Top Gun: Maverick (English) Review

 Top Gun: Maverick (English) Review

It has been 36 years since we first saw Tom Cruise sport a leather jacket, don aviator sunglasses, and walk in slow-motion towards the camera. Since then, staying true to his name, Tom Cruise has cruised forward in top gear churning out one blockbuster after another without showing any signs of slowing down. This trend continues with his latest summer blockbuster, Top Gun: Maverick, the sequel to his 1986 classic, Top Gun.

The sequel stays true to the time lapsed between the two films, and we see Captain Pete “Maverick” Mitchell 36 years since that iconic climax that saw Maverick mend his relationship with Iceman, and deal with the debilitating loss of Goose. While Iceman has gone on to become an Admiral in the Navy, Maverick is content being a Captain and a Test pilot. What happens when fate puts him back in the Top Gun facility is what the film is all about.

Top Gun: Maverick is not just about the flashy and jaw-dropping aerial stunts that are the heart of the film. It is also about Maverick coming to terms with the need to settle down, and mend fences with Goose’s son, Rooster (Miles Teller), who is his student at the Top Gun facility. With almost a video game-like narration where there is one final challenge and there are multiple levels before you get there, Top Gun: Maverick works like clockwork on each of those levels. There are adrenaline-pumping stunts that get tougher and more exciting as the pilots level up. There are emotional highs that the leads have to deal with as the scenes progress. Like a cruising fighter jet, Top Gun: Maverick knows when to soar up, dive down, maintain a steady speed and go in stealth mode at the right times.

While the absence of Charlie (Kelly McGills) from the original is felt, the sheer charisma of Jennifer Connelly, who plays Penny, Maverick’s new love interest, is just about the perfect replacement. The scenes between Penny and Maverick have an uncanny sense of poignancy that grounds this high-flying film. Similarly, the emotional side of Maverick is wonderfully explored in the film which has him come to terms with a lot of changes in his own life. It is not often that we see an action blockbuster that makes us tear up with pure emotions, and with Top Gun: Maverick, there is more than one instance where it happens. It is these emotional connections that make us root for each of the Top Gun pilots who go on a daredevil mission to save the world.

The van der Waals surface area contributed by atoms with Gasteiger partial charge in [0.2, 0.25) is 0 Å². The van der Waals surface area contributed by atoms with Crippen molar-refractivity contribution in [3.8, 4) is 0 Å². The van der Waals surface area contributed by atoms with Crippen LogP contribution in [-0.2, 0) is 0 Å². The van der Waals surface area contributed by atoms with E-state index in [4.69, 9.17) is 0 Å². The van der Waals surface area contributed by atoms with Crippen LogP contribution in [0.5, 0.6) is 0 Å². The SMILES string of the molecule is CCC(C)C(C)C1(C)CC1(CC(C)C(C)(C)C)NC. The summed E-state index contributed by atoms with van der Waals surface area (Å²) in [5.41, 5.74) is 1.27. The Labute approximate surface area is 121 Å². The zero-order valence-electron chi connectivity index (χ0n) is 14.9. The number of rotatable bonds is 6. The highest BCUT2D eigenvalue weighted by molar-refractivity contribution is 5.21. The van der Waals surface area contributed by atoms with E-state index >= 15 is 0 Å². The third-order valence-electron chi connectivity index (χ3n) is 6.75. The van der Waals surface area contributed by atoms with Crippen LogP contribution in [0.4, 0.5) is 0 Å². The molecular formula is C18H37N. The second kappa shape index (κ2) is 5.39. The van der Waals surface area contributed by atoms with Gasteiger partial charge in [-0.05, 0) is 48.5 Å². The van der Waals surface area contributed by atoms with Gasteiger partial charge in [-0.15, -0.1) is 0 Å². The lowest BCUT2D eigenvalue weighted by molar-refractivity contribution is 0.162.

In most such sequels, the newer batch of characters more often than not take off from the older bunch, and essentially, we see a rekindling of nostalgia. Here too, be it the equation between Hangman and Rooster, or Rooster and Phoenix, and the camaraderie between other pilots is reminiscent of what we saw in the 1986 film. It is a smart move that not just satisfies the audience who grew up with Top Gun but also uses the successful template to lure in newer audiences. Of course, we have the team-building exercises, shirtless pilots, aviator sunglasses, slow-motion walks against the rising/setting sun, wide-toothed smiles, having each other’s backs, last-minute daredevilry, and more. While this isn’t new, it definitely works because… well… a terrific Tom Cruise is at the centre of things.

There is no doubt that Top Gun: Maverick is an outstanding sequel that is brilliantly directed by Joseph Kosinski. The words of Ehren Kruger, Eric Warren Singer, Christopher McQuarrie, Peter Craig and Justin Markson, are wonderfully brought to life through the camera of Claudio Miranda and the editing table of Eddie Hammilton. With such a strong technical crew, and performances that match the levels set by this team, Top Gun: Maverick perches itself as the gold standard when it comes to sequels to cult classics.

Where will Maverick go from here? Wherever it pleases him because… he is THE Tom Cruise, and he is OUR Last Action Superstar.

Verdict: The near-perfect sequel with a near-perfect Tom Cruise hits all the right notes and soars high enough to respect the original and still be its own beast

Rating: 4/5

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